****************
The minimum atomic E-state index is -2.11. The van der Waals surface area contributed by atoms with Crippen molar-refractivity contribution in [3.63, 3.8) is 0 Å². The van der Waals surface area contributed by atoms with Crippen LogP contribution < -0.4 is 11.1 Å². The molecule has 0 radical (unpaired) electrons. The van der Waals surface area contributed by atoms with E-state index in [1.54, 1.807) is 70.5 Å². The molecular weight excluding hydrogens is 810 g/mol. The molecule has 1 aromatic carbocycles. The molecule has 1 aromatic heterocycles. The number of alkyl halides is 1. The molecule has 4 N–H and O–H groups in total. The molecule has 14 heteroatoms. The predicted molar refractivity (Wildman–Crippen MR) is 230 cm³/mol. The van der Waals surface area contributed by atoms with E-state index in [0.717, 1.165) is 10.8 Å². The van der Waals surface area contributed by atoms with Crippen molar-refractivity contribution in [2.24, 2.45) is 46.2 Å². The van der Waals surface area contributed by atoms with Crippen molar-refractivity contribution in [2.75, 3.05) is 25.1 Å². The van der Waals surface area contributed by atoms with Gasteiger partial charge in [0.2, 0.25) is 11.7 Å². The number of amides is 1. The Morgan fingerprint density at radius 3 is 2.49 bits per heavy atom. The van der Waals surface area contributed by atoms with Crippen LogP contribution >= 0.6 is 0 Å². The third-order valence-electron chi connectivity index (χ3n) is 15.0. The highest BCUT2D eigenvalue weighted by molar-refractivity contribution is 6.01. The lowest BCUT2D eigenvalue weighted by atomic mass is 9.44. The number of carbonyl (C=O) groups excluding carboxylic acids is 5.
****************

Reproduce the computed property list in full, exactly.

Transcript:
The minimum atomic E-state index is -2.11. The van der Waals surface area contributed by atoms with Crippen molar-refractivity contribution in [3.63, 3.8) is 0 Å². The van der Waals surface area contributed by atoms with Crippen LogP contribution < -0.4 is 11.1 Å². The molecule has 0 radical (unpaired) electrons. The van der Waals surface area contributed by atoms with E-state index in [1.54, 1.807) is 70.5 Å². The molecular weight excluding hydrogens is 810 g/mol. The molecule has 1 aromatic carbocycles. The molecule has 1 aromatic heterocycles. The number of alkyl halides is 1. The molecule has 4 N–H and O–H groups in total. The molecule has 14 heteroatoms. The predicted molar refractivity (Wildman–Crippen MR) is 230 cm³/mol. The van der Waals surface area contributed by atoms with E-state index in [0.717, 1.165) is 10.8 Å². The van der Waals surface area contributed by atoms with Crippen molar-refractivity contribution in [2.24, 2.45) is 46.2 Å². The van der Waals surface area contributed by atoms with Crippen molar-refractivity contribution in [2.75, 3.05) is 25.1 Å². The van der Waals surface area contributed by atoms with Gasteiger partial charge in [0.2, 0.25) is 11.7 Å². The number of amides is 1. The Morgan fingerprint density at radius 3 is 2.49 bits per heavy atom. The van der Waals surface area contributed by atoms with Crippen LogP contribution >= 0.6 is 0 Å². The third-order valence-electron chi connectivity index (χ3n) is 15.0. The highest BCUT2D eigenvalue weighted by molar-refractivity contribution is 6.01. The lowest BCUT2D eigenvalue weighted by atomic mass is 9.44. The number of carbonyl (C=O) groups excluding carboxylic acids is 5.